MiR-499 rs3736444 is located in the stem region opposite to the mature miR-499 sequence genetic and the T to C variation may influence miR-499 expression (39, 107). Ma et al have reported that the C allele could suppress miR-499 expression, resulting in decreased expression of Ets1, which therefore promotes HCC development and cause poor cancer outcome (108). The present study showed that TT vs. CT+CC model was associated with better cancer OS which was consistent with the results of Qiu's study that rs3746444 C to T variant could contribute to unfavorable cancer prognosis by regulating the expression of cancer-related genes (109). Therefore, we could speculate that variants containing C allele may play the role of miR-499 expression inhibitor and results in poor cancer outcome. Although there were statistically significant relationships, it should be noticed that only two relevant studies were involved, thus more convincing results need more studies on this field.
Other miRNAs: Association With Cancer Prognosis
In addition to the above-mentioned 9 miRNAs polymorphisms, other miRNAs SNPs involved were also reviewed and processed in this meta-analysis. No significant association with cancer prognosis was discovered in our meta-analysis, but some of them were reported to influence the development and invasion of cancers and the corresponding mechanisms have been elaborated. For example, the transition from A to G of rs1113427 may alter the local secondary structure of miR-218 and then influence the expression of miR-218 which could inhibit the invasion and metastasis of GC by targeting the Robol receptor (66, 110, 111). Zhang et al. found rs895819 could affect the secondary structure of pre-miR-27a that subsequently influence the processing and maturation of miR-27a (4). Additionally, only two researches were available in the meta-analysis for multiple SNPs, so more relevant investigations should be included for updating the findings on the association between these polymorphisms and cancer prognosis in the future.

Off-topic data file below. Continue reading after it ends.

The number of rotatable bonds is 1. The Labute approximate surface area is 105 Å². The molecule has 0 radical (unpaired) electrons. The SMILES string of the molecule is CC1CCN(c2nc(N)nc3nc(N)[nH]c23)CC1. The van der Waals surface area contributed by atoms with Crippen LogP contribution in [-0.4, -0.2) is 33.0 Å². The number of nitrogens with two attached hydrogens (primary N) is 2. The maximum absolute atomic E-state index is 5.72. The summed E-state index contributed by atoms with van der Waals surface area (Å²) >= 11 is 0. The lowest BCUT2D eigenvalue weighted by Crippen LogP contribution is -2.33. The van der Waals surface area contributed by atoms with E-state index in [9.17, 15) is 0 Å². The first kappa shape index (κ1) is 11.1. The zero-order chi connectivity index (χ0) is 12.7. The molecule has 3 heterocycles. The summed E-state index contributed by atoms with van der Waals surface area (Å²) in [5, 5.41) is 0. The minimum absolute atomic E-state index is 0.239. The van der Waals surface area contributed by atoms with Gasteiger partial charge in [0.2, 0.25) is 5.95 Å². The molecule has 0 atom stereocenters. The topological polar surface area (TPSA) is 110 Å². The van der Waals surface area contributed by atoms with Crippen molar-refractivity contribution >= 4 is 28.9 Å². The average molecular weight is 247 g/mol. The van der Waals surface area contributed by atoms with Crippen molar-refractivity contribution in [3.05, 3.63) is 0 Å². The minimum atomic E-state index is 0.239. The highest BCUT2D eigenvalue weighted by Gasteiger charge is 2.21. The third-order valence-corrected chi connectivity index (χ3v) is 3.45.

Stratified Meta-Analysis: miRNAs SNPs and Cancer Prognosis
Further, we have collected all the available stratified data of included researches. It is suggested only the CT+TT genotype of miR-196a rs11614913 was associated to better cancer prognosis in the never smoking subgroup. We may speculate that CT +TT genotype of miR-196a rs11614913 maybe a potential biomarker for cancer prognosis in the specific subgroup. More evidences were needed to strengthen this conclusion in the future.
Advantages and Limitations
Our study had some advantages. First, we collected all the published articles related to miRNAs SNPs and cancer prognosis, making the systematic review and meta-analysis comprehensive and complete. Second, this is the first meta-analysis concerning the association between miRNAs SNPs and cancer prognosis. Moreover, this study is reliable and stable due to the large number of enrolled patients (24,721) and the strict inclusion criteria.
Undoubtedly, some limitations should be acknowledged in our study. First, only English literature was searched, which may results in publication bias. Second, although the overall sample size were up to 24,721 patients enrolled, the number of some miRNAs SNP relevant studies was too small thus we could only preliminarily analyze the relationships between miRNAs polymorphisms and cancer prognosis with the currently published literatures. What's more, many of the included articles were without clear statistical power thus we could have no idea whether there were type I error and type II error in the original data. Finally, several original texts have no available data and we extracted data from figures which might lead to some bias.